Official newspaper of The University of Texas at Austin

The Daily Texan

Official newspaper of The University of Texas at Austin

The Daily Texan

Official newspaper of The University of Texas at Austin

The Daily Texan

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October 4, 2022

UT computer science researchers develop Chipmunk system to ensure file systems’ integrity

Alexa Zimmermann

UT computer science researchers developed a new tool that aims to improve a computer file system’s integrity and reliability.

The Chipmunk system is designed to test the file systems in computers that store large quantities of data. Chipmunk tries to find bugs in software that would impact a computer’s ability to keep the data safe in the event of a crash, said Vijay Chidambaram, a computer science associate professor.

Chipmunk’s framework is built upon Chidambaram’s CrashMonkey, a similar tool to Chipmunk that is limited to traditional, older file systems. Chidambaram said Chipmunk is a more efficient version of CrashMonkey, which he originally developed in 2018.

“All the ways (to test crash-consistency) that were available before we did Chipmunk and CrashMonkey took more time to test and were very inefficient,” Chidambaram said. “So, this is pushing the state of the art in this regard.”

Chipmunk specifically targets persistent memory systems, which Chidambaram said are like flash drives but 1,000 times faster. Persistent memory is a fast way of storing data even when you lose power or when your computer is turned off. Chipmunk lead researcher Hayley LeBlanc said she hopes persistent memory continues to grow as the hardware is still fairly new.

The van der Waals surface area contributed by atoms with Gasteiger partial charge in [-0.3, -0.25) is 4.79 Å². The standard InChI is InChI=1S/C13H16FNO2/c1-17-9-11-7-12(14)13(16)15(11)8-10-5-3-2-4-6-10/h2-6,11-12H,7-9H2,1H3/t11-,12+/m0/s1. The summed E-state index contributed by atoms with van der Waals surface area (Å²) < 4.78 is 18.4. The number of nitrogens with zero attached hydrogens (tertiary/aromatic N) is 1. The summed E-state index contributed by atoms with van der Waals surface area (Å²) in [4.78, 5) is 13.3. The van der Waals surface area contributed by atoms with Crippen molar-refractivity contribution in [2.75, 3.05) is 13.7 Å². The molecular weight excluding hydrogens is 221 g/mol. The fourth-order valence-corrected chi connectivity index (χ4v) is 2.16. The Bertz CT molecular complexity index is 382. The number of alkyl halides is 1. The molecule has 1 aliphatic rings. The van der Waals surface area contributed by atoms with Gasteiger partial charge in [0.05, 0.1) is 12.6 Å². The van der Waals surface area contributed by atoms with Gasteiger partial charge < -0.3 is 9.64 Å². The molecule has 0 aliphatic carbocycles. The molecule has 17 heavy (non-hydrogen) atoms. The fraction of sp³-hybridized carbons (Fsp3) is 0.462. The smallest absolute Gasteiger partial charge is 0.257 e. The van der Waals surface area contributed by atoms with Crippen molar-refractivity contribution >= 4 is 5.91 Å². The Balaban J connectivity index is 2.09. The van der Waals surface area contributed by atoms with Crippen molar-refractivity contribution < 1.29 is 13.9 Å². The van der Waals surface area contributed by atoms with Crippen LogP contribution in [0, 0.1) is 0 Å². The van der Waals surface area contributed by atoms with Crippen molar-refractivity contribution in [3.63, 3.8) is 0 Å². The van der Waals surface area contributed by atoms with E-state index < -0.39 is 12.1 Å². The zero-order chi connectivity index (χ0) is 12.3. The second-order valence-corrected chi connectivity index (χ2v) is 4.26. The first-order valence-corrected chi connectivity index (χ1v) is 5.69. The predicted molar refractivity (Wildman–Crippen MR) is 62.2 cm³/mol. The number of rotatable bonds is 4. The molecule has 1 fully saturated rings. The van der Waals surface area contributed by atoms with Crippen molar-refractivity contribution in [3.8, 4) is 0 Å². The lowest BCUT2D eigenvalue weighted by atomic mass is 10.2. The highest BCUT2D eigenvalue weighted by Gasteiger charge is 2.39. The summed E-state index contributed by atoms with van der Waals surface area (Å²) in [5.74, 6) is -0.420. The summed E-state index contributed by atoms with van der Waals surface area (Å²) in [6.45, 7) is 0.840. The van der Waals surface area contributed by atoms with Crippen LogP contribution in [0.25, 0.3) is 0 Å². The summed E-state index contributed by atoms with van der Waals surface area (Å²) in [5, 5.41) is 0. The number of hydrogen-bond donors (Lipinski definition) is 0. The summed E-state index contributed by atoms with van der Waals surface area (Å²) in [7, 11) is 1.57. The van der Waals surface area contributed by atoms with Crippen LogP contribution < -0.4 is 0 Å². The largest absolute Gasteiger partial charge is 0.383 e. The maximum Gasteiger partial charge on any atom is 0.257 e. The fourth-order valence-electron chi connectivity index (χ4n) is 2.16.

“I’m hoping that other folks developing (persistent memory) systems could use Chipmunk,” doctoral student LeBlanc said. “That way, if and when persistent memory is adopted, we can be a little bit more confident that it actually works correctly.”

Chipmunk is open-source and accessible to any individual who wants to access the framework online. Chidambaram said he hopes businesses can use Chipmunk to test the stability of their file systems.

“We think (the impact) it’ll have is that Chipmunk can find a lot of bugs in these new file systems,” Chidambaram said. “That’s really why tools like Chipmunk are important because you want your file system to be sophisticated, but you also want it to be correct.”

The research paper LeBlanc helped publish about Chipmunk won the Best Paper Award at the EuroSys Conference in May. LeBlanc said this was a huge honor, as it was her first paper published as a doctoral student.

As persistent memory’s influence expands on the file systems of modern computers, Chipmunk helps ensure compromised data is secure, Chidambaram said.

“In the paper, we talk about what it means when you’re designing new file systems, and we offer free lessons to developers and designers,” Chidambaram said. “We’re hoping that (Chipmunk) will influence this next generation of processor memory card systems.”

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